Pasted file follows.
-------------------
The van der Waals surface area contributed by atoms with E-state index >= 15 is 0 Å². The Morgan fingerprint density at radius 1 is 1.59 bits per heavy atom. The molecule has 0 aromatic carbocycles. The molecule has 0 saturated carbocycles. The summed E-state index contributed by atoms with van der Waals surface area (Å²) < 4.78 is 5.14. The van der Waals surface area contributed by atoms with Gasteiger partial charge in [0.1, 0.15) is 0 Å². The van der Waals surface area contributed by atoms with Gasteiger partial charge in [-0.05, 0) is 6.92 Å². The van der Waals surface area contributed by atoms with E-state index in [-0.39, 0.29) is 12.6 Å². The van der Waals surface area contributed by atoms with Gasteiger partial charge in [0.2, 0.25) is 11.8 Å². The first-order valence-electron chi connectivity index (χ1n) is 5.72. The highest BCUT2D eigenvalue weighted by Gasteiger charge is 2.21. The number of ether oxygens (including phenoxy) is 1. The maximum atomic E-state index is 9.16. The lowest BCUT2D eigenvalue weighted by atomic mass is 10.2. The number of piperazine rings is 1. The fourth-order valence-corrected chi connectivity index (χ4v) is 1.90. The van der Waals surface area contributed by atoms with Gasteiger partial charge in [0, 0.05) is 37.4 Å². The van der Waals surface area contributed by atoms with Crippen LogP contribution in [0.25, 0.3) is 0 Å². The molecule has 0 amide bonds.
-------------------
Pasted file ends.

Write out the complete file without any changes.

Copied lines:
The van der Waals surface area contributed by atoms with E-state index >= 15 is 0 Å². The Morgan fingerprint density at radius 1 is 1.59 bits per heavy atom. The molecule has 0 aromatic carbocycles. The molecule has 0 saturated carbocycles. The summed E-state index contributed by atoms with van der Waals surface area (Å²) < 4.78 is 5.14. The van der Waals surface area contributed by atoms with Gasteiger partial charge in [0.1, 0.15) is 0 Å². The van der Waals surface area contributed by atoms with Gasteiger partial charge in [-0.05, 0) is 6.92 Å². The van der Waals surface area contributed by atoms with E-state index in [-0.39, 0.29) is 12.6 Å². The van der Waals surface area contributed by atoms with Gasteiger partial charge in [0.2, 0.25) is 11.8 Å². The first-order valence-electron chi connectivity index (χ1n) is 5.72. The highest BCUT2D eigenvalue weighted by Gasteiger charge is 2.21. The number of ether oxygens (including phenoxy) is 1. The maximum atomic E-state index is 9.16. The lowest BCUT2D eigenvalue weighted by atomic mass is 10.2. The number of piperazine rings is 1. The fourth-order valence-corrected chi connectivity index (χ4v) is 1.90. The van der Waals surface area contributed by atoms with Gasteiger partial charge in [0, 0.05) is 37.4 Å². The van der Waals surface area contributed by atoms with Crippen LogP contribution in [0.25, 0.3) is 0 Å². The molecule has 0 amide bonds.